Most people spend a tiny portion of their lives in science class, yet a basic understanding of up-to-date science is necessary for making important choices in the modern world, particularly at the doctor’s office or voting booth. Thus, I believe that an important responsibility is to disseminate modern scientific thought to the broader public. To this end, I continuously strive to participate in informal education and outreach and I have partnered with multiple zoos, museums, and charitable organizations throughout my career. For example, I served as a resident scientist at Herbert Hoover High School in Des Moines, Iowa during the final year of my PhD training. I also recently served as an instructor for Clubes de Ciencia, Mexico where I taught an immersive, experiential camp for local undergraduates on thermal biology and experimental design. Currently, I work with the Pacific Science Center's Portal to the Public program as a Science Communication Fellow.
Recently, I appeared on "Science Friday" from National Public Radio to speak with host, Ira Flatow, about the diverse ways that animals can thermoregulate. Follow the link to listen.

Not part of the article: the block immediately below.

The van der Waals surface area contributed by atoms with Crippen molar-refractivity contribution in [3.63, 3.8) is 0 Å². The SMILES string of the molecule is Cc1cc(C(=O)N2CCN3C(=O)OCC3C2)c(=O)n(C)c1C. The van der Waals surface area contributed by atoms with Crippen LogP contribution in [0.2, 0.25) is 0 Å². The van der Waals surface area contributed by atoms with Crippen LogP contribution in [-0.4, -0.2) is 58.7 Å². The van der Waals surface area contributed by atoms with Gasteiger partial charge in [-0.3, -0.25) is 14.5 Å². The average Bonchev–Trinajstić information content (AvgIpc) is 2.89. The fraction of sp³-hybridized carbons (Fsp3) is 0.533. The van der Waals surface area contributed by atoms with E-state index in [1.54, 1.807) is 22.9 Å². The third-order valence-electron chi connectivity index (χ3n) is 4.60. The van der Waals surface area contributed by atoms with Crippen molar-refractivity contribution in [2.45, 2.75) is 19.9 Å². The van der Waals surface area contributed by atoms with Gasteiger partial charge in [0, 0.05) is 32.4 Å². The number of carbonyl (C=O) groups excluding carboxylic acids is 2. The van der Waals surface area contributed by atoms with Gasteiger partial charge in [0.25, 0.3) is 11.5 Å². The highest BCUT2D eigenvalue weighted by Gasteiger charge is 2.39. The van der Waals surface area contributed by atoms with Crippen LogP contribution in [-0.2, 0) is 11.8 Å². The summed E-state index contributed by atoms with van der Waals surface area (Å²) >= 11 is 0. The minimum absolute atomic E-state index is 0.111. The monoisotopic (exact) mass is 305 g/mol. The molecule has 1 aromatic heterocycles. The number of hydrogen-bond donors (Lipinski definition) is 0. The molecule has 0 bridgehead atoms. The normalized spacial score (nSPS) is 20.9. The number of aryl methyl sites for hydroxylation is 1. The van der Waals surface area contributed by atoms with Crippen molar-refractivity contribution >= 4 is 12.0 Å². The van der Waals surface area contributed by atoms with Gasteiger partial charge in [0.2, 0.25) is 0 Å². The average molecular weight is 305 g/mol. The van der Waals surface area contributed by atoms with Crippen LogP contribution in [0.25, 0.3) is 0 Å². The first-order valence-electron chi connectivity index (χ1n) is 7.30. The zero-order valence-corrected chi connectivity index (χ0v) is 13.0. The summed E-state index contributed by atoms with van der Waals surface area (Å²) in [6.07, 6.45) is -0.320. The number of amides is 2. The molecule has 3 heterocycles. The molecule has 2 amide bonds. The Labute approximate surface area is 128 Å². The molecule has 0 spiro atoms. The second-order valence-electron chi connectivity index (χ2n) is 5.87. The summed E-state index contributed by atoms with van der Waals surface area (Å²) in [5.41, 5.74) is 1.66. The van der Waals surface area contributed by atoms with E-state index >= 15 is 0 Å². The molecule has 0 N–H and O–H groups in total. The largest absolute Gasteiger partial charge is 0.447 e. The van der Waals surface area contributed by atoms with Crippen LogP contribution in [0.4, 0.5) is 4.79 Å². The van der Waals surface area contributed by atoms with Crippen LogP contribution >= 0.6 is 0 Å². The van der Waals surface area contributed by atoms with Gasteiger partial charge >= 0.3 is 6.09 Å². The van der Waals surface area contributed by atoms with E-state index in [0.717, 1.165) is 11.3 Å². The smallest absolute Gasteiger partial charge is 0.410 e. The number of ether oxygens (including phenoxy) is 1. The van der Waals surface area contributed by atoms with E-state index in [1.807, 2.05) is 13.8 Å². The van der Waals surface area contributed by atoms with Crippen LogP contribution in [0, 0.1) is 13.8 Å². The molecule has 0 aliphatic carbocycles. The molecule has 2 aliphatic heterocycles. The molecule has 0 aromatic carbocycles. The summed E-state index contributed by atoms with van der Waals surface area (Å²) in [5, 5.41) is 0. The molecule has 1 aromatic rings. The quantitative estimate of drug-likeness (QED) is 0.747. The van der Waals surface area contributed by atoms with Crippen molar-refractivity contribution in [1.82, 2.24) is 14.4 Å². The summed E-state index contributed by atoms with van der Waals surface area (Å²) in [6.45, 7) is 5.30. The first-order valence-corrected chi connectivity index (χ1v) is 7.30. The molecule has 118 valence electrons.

I also appeared on Public Radio International's "Living on Earth" to discuss the results of our study (Telemeco et al. 2013. Am Nat 181:637-648) examining how well adjusting nesting date will buffer painted turtle populations from climate change.
I then appeared on Iowa Public Radio's "River to River" with Robert Literman to discuss temperature-dependent sex determination and climate change.
I provide presentations concerning a broad array of ecological and evolutionary topics for numerous groups each year. If you have an idea for a seminar or program for your group in the Auburn, AL area that my colleagues or I could assist with, please let me know - we are always looking for ways to become more involved with our community!